(Reuters) Citigroup Inc’s (C.N) consumer bank has been ordered to pay $700 million in relief to borrowers for illegal credit card practices, the U.S. Consumer Financial Protection Bureau said.
The consumer finance watchdog said on Tuesday that about 7 million customer accounts were affected by Citibank’s “deceptive marketing” practices, which included misrepresenting costs and fees and charging customers for services they did not receive.
The CFPB, set up under the 2010 Dodd-Frank Act aimed at reforming Wall Street practices, said a Citibank unit also “deceptively” charged expedited payment fees to nearly 1.8 million consumer accounts during collection calls.
Citibank and its subsidiaries will also pay $35 million in civil penalties to the CFPB, the regulator said.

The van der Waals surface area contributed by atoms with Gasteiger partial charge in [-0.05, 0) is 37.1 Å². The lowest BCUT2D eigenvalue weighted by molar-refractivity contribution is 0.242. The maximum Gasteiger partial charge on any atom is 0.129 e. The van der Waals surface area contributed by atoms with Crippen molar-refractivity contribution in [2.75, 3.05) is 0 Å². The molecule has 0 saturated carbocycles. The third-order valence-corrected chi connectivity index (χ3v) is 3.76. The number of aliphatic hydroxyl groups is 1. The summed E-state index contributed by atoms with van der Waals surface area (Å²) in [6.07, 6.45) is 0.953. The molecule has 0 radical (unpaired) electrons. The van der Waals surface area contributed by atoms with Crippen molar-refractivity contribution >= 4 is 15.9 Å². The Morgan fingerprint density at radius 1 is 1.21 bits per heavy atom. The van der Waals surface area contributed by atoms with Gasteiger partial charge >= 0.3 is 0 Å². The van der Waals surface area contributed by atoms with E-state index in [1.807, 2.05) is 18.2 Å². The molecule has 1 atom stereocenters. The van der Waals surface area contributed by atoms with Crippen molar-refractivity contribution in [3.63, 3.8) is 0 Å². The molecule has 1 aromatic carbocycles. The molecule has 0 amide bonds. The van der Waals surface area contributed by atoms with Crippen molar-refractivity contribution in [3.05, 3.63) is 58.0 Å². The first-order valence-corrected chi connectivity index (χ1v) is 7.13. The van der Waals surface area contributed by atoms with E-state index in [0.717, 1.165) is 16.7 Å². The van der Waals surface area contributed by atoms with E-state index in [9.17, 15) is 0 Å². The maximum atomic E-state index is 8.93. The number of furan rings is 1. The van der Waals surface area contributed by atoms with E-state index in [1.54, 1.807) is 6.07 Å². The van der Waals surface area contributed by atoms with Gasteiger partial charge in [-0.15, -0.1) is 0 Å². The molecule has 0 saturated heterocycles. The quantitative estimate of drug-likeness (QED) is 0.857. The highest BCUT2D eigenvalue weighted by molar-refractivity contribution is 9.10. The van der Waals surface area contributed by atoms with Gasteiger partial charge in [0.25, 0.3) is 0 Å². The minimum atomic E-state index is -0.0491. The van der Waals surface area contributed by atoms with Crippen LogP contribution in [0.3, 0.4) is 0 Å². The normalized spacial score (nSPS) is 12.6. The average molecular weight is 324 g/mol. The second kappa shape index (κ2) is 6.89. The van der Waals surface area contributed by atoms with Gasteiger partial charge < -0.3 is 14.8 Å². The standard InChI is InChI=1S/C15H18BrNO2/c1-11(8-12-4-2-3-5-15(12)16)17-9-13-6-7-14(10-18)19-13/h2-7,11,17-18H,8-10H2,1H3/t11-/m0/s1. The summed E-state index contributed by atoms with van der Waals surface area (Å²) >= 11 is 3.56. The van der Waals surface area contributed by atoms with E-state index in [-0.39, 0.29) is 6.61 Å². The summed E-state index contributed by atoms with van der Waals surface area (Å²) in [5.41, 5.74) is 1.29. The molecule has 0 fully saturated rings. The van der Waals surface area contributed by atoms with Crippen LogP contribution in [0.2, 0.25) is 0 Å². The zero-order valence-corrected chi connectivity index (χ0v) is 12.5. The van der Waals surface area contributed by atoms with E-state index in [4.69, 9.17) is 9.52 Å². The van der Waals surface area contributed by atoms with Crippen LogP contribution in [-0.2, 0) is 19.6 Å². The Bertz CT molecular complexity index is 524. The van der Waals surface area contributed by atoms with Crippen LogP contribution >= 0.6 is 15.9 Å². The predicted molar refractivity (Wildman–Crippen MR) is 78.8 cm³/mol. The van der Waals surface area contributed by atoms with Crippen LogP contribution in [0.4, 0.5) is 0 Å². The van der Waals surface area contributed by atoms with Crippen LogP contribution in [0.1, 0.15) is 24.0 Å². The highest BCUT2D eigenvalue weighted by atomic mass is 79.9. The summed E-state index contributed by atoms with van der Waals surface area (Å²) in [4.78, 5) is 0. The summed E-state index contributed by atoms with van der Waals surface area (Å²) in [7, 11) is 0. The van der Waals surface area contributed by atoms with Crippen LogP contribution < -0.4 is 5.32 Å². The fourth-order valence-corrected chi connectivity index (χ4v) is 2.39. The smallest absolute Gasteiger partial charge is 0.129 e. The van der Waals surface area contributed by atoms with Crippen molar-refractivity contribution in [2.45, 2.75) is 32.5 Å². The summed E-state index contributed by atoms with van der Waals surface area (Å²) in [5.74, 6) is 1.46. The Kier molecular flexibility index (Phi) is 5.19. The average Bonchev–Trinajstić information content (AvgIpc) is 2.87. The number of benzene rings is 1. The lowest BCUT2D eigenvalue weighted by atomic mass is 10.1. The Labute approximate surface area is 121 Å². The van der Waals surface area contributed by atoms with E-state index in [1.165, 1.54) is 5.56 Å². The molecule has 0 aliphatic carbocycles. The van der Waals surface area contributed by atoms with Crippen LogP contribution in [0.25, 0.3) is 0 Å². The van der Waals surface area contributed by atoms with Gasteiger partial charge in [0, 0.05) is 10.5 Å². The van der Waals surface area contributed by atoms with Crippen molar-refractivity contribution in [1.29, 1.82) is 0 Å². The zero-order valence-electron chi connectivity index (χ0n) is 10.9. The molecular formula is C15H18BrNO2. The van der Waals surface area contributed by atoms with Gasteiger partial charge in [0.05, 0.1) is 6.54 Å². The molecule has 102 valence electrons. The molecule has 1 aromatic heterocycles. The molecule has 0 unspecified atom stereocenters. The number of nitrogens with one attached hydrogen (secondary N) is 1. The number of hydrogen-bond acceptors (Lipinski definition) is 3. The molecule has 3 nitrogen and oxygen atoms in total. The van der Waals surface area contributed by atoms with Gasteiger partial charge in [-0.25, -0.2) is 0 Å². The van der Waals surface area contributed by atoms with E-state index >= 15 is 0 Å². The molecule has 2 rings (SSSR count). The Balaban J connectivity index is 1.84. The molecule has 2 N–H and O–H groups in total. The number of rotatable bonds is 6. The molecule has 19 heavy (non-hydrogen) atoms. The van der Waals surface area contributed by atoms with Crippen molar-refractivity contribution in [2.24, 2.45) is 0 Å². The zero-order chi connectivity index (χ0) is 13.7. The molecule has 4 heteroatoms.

Citigroup is not the only big U.S. bank whose credit card practices are under scrutiny.
U.S. authorities, including the CFPB, said earlier this month that JPMorgan Chase & Co (JPM.N) would pay $136 million and reform its credit card debt collection practices.
JPMorgan was accused of relying on robo-signing and other discredited methods of going after consumers for debts they may not have owed and for providing inaccurate information to debt buyers.
Citigroup shares were up 0.6 percent at $59.19 in late morning trading on the New York Stock Exchange.
(Reporting by Elvina Nawaguna in Washington and Richa Naidu in Bengaluru; Editing by Emily Stephenson and Kirti Pandey)